10. Dutch13 thread starter macrumors newbie

    Feb 8, 2005
    Regarding the confiscation of their ship in Portugal, here is an excerpt from an interview done by Paul Watson that appeared in Satya Magazine that goes into a bit more detail:

    Satya: The action that put Sea Shepherd on the map was the ramming and subsequent sinking of the notorious whaling ship the Sierra. Can you recount this story for us, and what implications this one action had for both the conservation movement and the whaling industry?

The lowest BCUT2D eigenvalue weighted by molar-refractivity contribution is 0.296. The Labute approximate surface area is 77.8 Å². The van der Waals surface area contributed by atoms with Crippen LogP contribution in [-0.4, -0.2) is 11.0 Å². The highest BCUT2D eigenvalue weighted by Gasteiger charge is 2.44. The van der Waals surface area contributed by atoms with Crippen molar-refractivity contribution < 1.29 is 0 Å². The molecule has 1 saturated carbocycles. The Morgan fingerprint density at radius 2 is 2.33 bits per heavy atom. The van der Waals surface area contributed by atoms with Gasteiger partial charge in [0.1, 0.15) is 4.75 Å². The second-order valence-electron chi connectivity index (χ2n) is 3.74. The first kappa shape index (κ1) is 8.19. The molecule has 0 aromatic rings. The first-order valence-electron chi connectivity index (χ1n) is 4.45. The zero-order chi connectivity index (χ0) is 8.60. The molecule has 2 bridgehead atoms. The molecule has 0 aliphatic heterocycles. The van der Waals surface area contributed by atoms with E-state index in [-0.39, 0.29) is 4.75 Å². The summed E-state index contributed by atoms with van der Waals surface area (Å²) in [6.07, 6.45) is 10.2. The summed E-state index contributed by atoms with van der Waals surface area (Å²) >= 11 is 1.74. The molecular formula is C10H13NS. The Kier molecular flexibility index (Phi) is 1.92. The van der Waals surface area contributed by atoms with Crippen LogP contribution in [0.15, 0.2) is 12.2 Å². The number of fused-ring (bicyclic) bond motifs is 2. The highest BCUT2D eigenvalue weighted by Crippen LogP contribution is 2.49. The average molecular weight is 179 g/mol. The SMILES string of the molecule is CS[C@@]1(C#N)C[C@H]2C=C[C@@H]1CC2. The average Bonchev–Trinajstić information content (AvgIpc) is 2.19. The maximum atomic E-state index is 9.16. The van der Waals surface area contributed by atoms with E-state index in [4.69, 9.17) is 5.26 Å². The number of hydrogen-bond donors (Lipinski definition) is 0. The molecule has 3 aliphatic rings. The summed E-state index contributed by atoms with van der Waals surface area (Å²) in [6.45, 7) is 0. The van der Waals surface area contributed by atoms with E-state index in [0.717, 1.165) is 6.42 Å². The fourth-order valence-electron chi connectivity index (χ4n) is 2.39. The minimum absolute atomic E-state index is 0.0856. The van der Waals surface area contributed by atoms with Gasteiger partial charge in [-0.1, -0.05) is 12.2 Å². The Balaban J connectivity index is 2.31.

Watson: In July 1979, I hunted down, rammed, and disabled the pirate whaling ship Sierra, because for 10 years I watched as the International Whaling Commission and world governments did nothing to stop a ship that was blatantly flaunting international regulations protecting whales.

    I set out from Boston in the Sea Shepherd with a crew of 19 volunteers, found the Sierra 200 miles off the Portuguese coast, and chased her into the harbor of Leixoies. I gave my crew the option of departing if they did not wish to risk arrest by the Portuguese authorities. Seventeen of them left, leaving me, Peter Woof and Jerry Doran, two engineers.